Did any meetings take place at other Massachusetts State Hospitals
or just DSH?
P-Most meetings took
place at DSH but we had several meetings over at Metropolitan State
Hospital in Waltham, Worcester, Northampton, Bridgewater all over.
I've been to every Massachusetts State Hospital for one reason or
another. When I became the director of transportation that was a big
part of my job was traveling to other hospitals to drop patients off
, pick them up or attend meetings.
many were employed at the hospital when you started?
P-At least 1500 and
the longer you stayed the more people you'd meet and become friends
with. I can't even count the people I know and met through that hospital.
Being in maintenance you got to know everyone on every shift. We'd
stop over at laundry, stop at the morgue, swing by the repair shops
went over and hung out in the kitchen. At Christmas time every ward
and building had their own little party so we'd make our rounds and
visit everyone and you really became close friends with a lot of people.
We had 88 people just in the maintenance department. It was town within
Was Doctor Bonner there when you first started?
P- No. He was before
my time. Eddie Osborne knew him and knew him well. He had a good reputation
and from what I hear was a nice guy.
What are your feelings when you hear the hospital being referred to
as this snake pit and this haunted castle?
P- In all honesty, I
believe that the patient care was better at DSH than some of these
half-way houses that are around today. They had recreation for the
patients, entertainment for the patients, movie theatre, dancing,
arts and crafts. They also had what was called industrial chores and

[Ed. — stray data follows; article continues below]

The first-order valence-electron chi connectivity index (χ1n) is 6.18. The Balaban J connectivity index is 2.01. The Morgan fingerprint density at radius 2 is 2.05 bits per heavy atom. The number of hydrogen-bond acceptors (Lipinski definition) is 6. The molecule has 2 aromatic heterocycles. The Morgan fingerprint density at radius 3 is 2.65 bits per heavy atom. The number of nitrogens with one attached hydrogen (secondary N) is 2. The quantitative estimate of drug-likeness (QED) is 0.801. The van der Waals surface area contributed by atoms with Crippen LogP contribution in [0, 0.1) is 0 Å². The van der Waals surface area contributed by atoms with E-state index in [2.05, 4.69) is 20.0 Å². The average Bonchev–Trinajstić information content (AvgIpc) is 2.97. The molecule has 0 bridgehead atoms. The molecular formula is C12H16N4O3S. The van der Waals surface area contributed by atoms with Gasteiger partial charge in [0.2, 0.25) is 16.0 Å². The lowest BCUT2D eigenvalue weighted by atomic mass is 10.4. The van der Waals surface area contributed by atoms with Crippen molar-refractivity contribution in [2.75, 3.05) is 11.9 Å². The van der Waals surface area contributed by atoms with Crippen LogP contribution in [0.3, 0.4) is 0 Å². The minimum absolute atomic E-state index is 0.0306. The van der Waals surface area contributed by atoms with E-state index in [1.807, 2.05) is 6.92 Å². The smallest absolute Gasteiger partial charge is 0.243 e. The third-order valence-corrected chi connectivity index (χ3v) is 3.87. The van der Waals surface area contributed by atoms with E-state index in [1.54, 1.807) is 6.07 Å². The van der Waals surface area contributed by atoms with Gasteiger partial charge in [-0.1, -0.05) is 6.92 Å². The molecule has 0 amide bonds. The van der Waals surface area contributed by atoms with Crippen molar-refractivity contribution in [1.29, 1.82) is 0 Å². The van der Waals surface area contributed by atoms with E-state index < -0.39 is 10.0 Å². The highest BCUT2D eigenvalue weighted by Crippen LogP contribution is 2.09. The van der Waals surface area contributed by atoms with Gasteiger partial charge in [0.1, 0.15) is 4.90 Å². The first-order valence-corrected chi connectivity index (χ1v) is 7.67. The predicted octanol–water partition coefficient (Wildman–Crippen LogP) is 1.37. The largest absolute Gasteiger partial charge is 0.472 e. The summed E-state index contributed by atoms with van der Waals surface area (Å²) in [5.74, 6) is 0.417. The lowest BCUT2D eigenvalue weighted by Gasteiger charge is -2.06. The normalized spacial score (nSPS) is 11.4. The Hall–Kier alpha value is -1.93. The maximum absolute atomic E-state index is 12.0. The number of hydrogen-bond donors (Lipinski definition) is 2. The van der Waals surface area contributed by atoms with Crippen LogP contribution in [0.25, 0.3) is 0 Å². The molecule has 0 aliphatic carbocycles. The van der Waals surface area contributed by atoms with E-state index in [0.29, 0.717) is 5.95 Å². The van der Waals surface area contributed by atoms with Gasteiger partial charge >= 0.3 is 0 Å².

patients could work in the woodshops, work with leather, make furniture
and the patients loved it. I'm not saying it was perfect because there
was bad staff and bad things did happen but that goes on at every
hospital and at every business you work in. It certainly wasn't a
snake pit. The public wants to believe it was because it has that
mystique and the architecture gives you that impression. I mean there
were dirty wards. That's no secret. We'd refer to C Ward as Shit Ward
because patients wouldn't keep their clothes on and they soil themselves.
They'd hose them down but it's not like what you read in books with
staff blasting them with a fire hose with ice cold water and whipping
them while being hand-cuffed together. That's just absurd. They'd
hose them down to get the feces and urine off of them but it wasn't
abusive. For the most part, the staff loved their patients. They'd
bring them special treats, take them out for rides and take home for
dinner. I had this patient by the name of Byron over in this very
house many times for dinner. Byron worked with me for years and you
get to know these people and care for their well being. We had patients
sobbing in tears when they were closing the hospital. It was their
home and didn't want to leave. Overall, the hospital was a good place
and the staff did an excellent job with what they had.